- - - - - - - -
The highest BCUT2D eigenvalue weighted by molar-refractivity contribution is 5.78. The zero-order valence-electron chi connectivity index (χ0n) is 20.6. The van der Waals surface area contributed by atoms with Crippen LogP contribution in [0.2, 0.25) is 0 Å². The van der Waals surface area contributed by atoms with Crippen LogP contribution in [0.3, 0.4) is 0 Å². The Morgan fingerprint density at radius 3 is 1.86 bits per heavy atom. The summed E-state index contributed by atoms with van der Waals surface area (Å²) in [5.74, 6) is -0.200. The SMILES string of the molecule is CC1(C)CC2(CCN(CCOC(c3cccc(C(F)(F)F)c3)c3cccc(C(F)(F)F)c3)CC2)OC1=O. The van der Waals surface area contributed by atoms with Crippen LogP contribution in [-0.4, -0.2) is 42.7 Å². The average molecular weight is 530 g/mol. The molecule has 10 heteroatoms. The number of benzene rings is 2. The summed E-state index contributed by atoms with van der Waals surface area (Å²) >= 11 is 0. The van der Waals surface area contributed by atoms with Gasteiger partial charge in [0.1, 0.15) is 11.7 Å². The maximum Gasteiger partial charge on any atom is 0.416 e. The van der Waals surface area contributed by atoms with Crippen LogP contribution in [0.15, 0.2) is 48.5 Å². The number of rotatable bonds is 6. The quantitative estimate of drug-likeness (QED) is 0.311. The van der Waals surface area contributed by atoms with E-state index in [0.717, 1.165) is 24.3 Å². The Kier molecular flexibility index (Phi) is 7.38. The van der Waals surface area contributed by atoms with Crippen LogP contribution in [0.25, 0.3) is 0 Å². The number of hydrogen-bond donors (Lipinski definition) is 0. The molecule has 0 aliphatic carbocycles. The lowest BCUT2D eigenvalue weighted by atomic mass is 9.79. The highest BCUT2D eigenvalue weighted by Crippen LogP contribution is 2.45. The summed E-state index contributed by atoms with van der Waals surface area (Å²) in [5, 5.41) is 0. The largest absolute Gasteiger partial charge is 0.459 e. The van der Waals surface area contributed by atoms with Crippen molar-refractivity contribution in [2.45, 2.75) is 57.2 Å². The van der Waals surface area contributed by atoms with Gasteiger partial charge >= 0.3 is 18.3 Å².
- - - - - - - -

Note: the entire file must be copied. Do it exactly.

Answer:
The highest BCUT2D eigenvalue weighted by molar-refractivity contribution is 5.78. The zero-order valence-electron chi connectivity index (χ0n) is 20.6. The van der Waals surface area contributed by atoms with Crippen LogP contribution in [0.2, 0.25) is 0 Å². The van der Waals surface area contributed by atoms with Crippen LogP contribution in [0.3, 0.4) is 0 Å². The Morgan fingerprint density at radius 3 is 1.86 bits per heavy atom. The summed E-state index contributed by atoms with van der Waals surface area (Å²) in [5.74, 6) is -0.200. The SMILES string of the molecule is CC1(C)CC2(CCN(CCOC(c3cccc(C(F)(F)F)c3)c3cccc(C(F)(F)F)c3)CC2)OC1=O. The van der Waals surface area contributed by atoms with Crippen LogP contribution in [-0.4, -0.2) is 42.7 Å². The average molecular weight is 530 g/mol. The molecule has 10 heteroatoms. The number of benzene rings is 2. The summed E-state index contributed by atoms with van der Waals surface area (Å²) >= 11 is 0. The van der Waals surface area contributed by atoms with Gasteiger partial charge in [0.1, 0.15) is 11.7 Å². The maximum Gasteiger partial charge on any atom is 0.416 e. The van der Waals surface area contributed by atoms with Crippen LogP contribution in [0.15, 0.2) is 48.5 Å². The number of rotatable bonds is 6. The quantitative estimate of drug-likeness (QED) is 0.311. The van der Waals surface area contributed by atoms with E-state index in [0.717, 1.165) is 24.3 Å². The Kier molecular flexibility index (Phi) is 7.38. The van der Waals surface area contributed by atoms with Crippen LogP contribution in [0.25, 0.3) is 0 Å². The number of hydrogen-bond donors (Lipinski definition) is 0. The molecule has 0 aliphatic carbocycles. The lowest BCUT2D eigenvalue weighted by atomic mass is 9.79. The highest BCUT2D eigenvalue weighted by Crippen LogP contribution is 2.45. The summed E-state index contributed by atoms with van der Waals surface area (Å²) in [5, 5.41) is 0. The largest absolute Gasteiger partial charge is 0.459 e. The van der Waals surface area contributed by atoms with Crippen molar-refractivity contribution in [2.45, 2.75) is 57.2 Å². The van der Waals surface area contributed by atoms with Gasteiger partial charge >= 0.3 is 18.3 Å².